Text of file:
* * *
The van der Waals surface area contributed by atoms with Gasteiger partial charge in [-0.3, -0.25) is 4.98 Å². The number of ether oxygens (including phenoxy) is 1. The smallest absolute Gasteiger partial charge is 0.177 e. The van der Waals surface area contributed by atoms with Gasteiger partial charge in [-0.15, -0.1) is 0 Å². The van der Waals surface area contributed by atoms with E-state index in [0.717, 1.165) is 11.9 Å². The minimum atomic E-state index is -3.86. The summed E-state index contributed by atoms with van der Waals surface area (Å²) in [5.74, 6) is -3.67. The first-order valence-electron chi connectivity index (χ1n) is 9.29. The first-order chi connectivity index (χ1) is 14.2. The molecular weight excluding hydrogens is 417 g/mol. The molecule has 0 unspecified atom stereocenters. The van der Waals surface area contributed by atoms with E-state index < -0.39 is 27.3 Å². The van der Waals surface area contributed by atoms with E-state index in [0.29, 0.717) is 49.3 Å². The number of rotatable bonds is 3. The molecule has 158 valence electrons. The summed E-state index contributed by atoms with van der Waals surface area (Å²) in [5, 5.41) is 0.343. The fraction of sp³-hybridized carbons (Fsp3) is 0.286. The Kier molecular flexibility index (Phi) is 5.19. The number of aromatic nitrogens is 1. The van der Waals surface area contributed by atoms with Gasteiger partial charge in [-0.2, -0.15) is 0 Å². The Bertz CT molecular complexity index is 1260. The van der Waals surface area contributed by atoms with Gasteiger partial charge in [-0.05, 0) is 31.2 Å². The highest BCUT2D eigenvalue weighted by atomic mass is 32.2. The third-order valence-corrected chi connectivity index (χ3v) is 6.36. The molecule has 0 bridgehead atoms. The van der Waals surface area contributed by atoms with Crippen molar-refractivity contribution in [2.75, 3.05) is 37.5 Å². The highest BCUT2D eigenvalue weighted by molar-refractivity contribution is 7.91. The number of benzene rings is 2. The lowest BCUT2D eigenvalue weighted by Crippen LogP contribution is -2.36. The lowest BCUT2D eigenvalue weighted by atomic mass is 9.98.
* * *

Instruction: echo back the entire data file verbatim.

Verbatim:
The van der Waals surface area contributed by atoms with Gasteiger partial charge in [-0.3, -0.25) is 4.98 Å². The number of ether oxygens (including phenoxy) is 1. The smallest absolute Gasteiger partial charge is 0.177 e. The van der Waals surface area contributed by atoms with Gasteiger partial charge in [-0.15, -0.1) is 0 Å². The van der Waals surface area contributed by atoms with E-state index in [0.717, 1.165) is 11.9 Å². The minimum atomic E-state index is -3.86. The summed E-state index contributed by atoms with van der Waals surface area (Å²) in [5.74, 6) is -3.67. The first-order valence-electron chi connectivity index (χ1n) is 9.29. The first-order chi connectivity index (χ1) is 14.2. The molecular weight excluding hydrogens is 417 g/mol. The molecule has 0 unspecified atom stereocenters. The van der Waals surface area contributed by atoms with E-state index < -0.39 is 27.3 Å². The van der Waals surface area contributed by atoms with E-state index in [0.29, 0.717) is 49.3 Å². The number of rotatable bonds is 3. The molecule has 158 valence electrons. The summed E-state index contributed by atoms with van der Waals surface area (Å²) in [5, 5.41) is 0.343. The fraction of sp³-hybridized carbons (Fsp3) is 0.286. The Kier molecular flexibility index (Phi) is 5.19. The number of aromatic nitrogens is 1. The van der Waals surface area contributed by atoms with Gasteiger partial charge in [-0.2, -0.15) is 0 Å². The Bertz CT molecular complexity index is 1260. The van der Waals surface area contributed by atoms with Gasteiger partial charge in [-0.05, 0) is 31.2 Å². The highest BCUT2D eigenvalue weighted by atomic mass is 32.2. The third-order valence-corrected chi connectivity index (χ3v) is 6.36. The molecule has 0 bridgehead atoms. The van der Waals surface area contributed by atoms with Crippen molar-refractivity contribution in [2.75, 3.05) is 37.5 Å². The highest BCUT2D eigenvalue weighted by molar-refractivity contribution is 7.91. The number of benzene rings is 2. The lowest BCUT2D eigenvalue weighted by Crippen LogP contribution is -2.36. The lowest BCUT2D eigenvalue weighted by atomic mass is 9.98.